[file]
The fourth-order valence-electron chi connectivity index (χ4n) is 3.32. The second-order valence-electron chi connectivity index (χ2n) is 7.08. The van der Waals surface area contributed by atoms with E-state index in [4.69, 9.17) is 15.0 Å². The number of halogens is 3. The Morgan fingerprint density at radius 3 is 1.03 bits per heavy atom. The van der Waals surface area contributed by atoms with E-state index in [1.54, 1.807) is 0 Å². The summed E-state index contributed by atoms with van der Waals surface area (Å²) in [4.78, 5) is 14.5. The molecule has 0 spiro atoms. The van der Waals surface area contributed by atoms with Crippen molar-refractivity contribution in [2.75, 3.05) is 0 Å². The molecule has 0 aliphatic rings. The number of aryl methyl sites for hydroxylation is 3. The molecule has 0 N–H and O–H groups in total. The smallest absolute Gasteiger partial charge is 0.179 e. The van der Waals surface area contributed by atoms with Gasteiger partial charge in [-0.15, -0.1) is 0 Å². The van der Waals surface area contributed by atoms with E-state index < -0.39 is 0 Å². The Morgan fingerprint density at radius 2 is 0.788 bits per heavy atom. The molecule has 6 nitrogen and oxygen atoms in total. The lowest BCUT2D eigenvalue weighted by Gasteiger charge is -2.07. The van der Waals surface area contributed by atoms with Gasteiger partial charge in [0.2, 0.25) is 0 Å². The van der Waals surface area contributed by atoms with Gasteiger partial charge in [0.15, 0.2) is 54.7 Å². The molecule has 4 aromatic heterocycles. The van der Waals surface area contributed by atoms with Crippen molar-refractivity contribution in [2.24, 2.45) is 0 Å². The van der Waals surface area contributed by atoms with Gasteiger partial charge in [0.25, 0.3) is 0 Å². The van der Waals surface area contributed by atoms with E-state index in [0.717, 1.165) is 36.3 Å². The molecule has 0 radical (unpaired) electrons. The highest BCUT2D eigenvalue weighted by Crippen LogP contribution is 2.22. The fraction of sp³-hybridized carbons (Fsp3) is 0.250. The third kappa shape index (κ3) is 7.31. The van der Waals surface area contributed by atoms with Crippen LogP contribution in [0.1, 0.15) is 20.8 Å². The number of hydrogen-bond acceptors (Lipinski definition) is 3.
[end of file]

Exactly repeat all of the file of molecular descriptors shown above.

The fourth-order valence-electron chi connectivity index (χ4n) is 3.32. The second-order valence-electron chi connectivity index (χ2n) is 7.08. The van der Waals surface area contributed by atoms with E-state index in [4.69, 9.17) is 15.0 Å². The number of halogens is 3. The Morgan fingerprint density at radius 3 is 1.03 bits per heavy atom. The van der Waals surface area contributed by atoms with E-state index in [1.54, 1.807) is 0 Å². The summed E-state index contributed by atoms with van der Waals surface area (Å²) in [4.78, 5) is 14.5. The molecule has 0 spiro atoms. The van der Waals surface area contributed by atoms with Crippen molar-refractivity contribution in [2.75, 3.05) is 0 Å². The molecule has 0 aliphatic rings. The number of aryl methyl sites for hydroxylation is 3. The molecule has 0 N–H and O–H groups in total. The smallest absolute Gasteiger partial charge is 0.179 e. The van der Waals surface area contributed by atoms with Gasteiger partial charge in [-0.15, -0.1) is 0 Å². The van der Waals surface area contributed by atoms with E-state index < -0.39 is 0 Å². The Morgan fingerprint density at radius 2 is 0.788 bits per heavy atom. The molecule has 6 nitrogen and oxygen atoms in total. The lowest BCUT2D eigenvalue weighted by Gasteiger charge is -2.07. The van der Waals surface area contributed by atoms with Gasteiger partial charge in [0.2, 0.25) is 0 Å². The van der Waals surface area contributed by atoms with Gasteiger partial charge in [0.15, 0.2) is 54.7 Å². The molecule has 4 aromatic heterocycles. The van der Waals surface area contributed by atoms with Crippen molar-refractivity contribution in [2.24, 2.45) is 0 Å². The van der Waals surface area contributed by atoms with Gasteiger partial charge in [0.25, 0.3) is 0 Å². The van der Waals surface area contributed by atoms with E-state index in [0.717, 1.165) is 36.3 Å². The molecule has 0 radical (unpaired) electrons. The highest BCUT2D eigenvalue weighted by Crippen LogP contribution is 2.22. The fraction of sp³-hybridized carbons (Fsp3) is 0.250. The third kappa shape index (κ3) is 7.31. The van der Waals surface area contributed by atoms with Crippen LogP contribution in [0.1, 0.15) is 20.8 Å². The number of hydrogen-bond acceptors (Lipinski definition) is 3.